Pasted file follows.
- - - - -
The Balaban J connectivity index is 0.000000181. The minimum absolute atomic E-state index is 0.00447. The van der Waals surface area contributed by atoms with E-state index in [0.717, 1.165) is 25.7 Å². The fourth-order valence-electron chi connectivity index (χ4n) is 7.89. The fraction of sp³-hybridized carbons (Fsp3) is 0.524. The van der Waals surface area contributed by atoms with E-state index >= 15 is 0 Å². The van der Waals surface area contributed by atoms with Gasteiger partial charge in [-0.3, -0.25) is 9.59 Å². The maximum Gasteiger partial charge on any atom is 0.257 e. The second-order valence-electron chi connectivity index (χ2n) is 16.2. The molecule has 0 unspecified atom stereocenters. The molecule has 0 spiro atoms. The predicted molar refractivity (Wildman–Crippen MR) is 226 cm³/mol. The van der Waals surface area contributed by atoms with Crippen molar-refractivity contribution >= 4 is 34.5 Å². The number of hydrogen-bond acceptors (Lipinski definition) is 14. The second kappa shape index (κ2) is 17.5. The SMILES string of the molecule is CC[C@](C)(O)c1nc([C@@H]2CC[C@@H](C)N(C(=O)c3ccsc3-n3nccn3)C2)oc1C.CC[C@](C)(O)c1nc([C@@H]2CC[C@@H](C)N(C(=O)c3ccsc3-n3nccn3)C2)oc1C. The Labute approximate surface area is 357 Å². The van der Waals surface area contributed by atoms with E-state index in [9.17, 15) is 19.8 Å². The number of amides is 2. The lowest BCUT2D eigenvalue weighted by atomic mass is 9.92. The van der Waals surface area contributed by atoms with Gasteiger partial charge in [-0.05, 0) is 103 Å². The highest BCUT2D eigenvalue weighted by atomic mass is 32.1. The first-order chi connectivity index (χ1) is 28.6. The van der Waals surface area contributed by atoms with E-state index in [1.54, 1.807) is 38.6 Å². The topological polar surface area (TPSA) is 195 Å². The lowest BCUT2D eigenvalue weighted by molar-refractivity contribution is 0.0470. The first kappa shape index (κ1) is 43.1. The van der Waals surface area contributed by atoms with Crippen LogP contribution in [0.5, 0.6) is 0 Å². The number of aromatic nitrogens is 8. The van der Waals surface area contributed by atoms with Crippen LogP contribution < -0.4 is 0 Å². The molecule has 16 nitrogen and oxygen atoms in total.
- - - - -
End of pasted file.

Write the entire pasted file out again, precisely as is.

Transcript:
The Balaban J connectivity index is 0.000000181. The minimum absolute atomic E-state index is 0.00447. The van der Waals surface area contributed by atoms with E-state index in [0.717, 1.165) is 25.7 Å². The fourth-order valence-electron chi connectivity index (χ4n) is 7.89. The fraction of sp³-hybridized carbons (Fsp3) is 0.524. The van der Waals surface area contributed by atoms with E-state index >= 15 is 0 Å². The van der Waals surface area contributed by atoms with Gasteiger partial charge in [-0.3, -0.25) is 9.59 Å². The maximum Gasteiger partial charge on any atom is 0.257 e. The second-order valence-electron chi connectivity index (χ2n) is 16.2. The molecule has 0 unspecified atom stereocenters. The molecule has 0 spiro atoms. The predicted molar refractivity (Wildman–Crippen MR) is 226 cm³/mol. The van der Waals surface area contributed by atoms with Crippen molar-refractivity contribution >= 4 is 34.5 Å². The number of hydrogen-bond acceptors (Lipinski definition) is 14. The second kappa shape index (κ2) is 17.5. The SMILES string of the molecule is CC[C@](C)(O)c1nc([C@@H]2CC[C@@H](C)N(C(=O)c3ccsc3-n3nccn3)C2)oc1C.CC[C@](C)(O)c1nc([C@@H]2CC[C@@H](C)N(C(=O)c3ccsc3-n3nccn3)C2)oc1C. The Labute approximate surface area is 357 Å². The van der Waals surface area contributed by atoms with E-state index in [9.17, 15) is 19.8 Å². The number of amides is 2. The lowest BCUT2D eigenvalue weighted by atomic mass is 9.92. The van der Waals surface area contributed by atoms with Gasteiger partial charge in [-0.05, 0) is 103 Å². The highest BCUT2D eigenvalue weighted by atomic mass is 32.1. The first-order chi connectivity index (χ1) is 28.6. The van der Waals surface area contributed by atoms with E-state index in [1.54, 1.807) is 38.6 Å². The topological polar surface area (TPSA) is 195 Å². The lowest BCUT2D eigenvalue weighted by molar-refractivity contribution is 0.0470. The first kappa shape index (κ1) is 43.1. The van der Waals surface area contributed by atoms with Crippen LogP contribution in [0.5, 0.6) is 0 Å². The number of aromatic nitrogens is 8. The van der Waals surface area contributed by atoms with Crippen LogP contribution < -0.4 is 0 Å². The molecule has 16 nitrogen and oxygen atoms in total.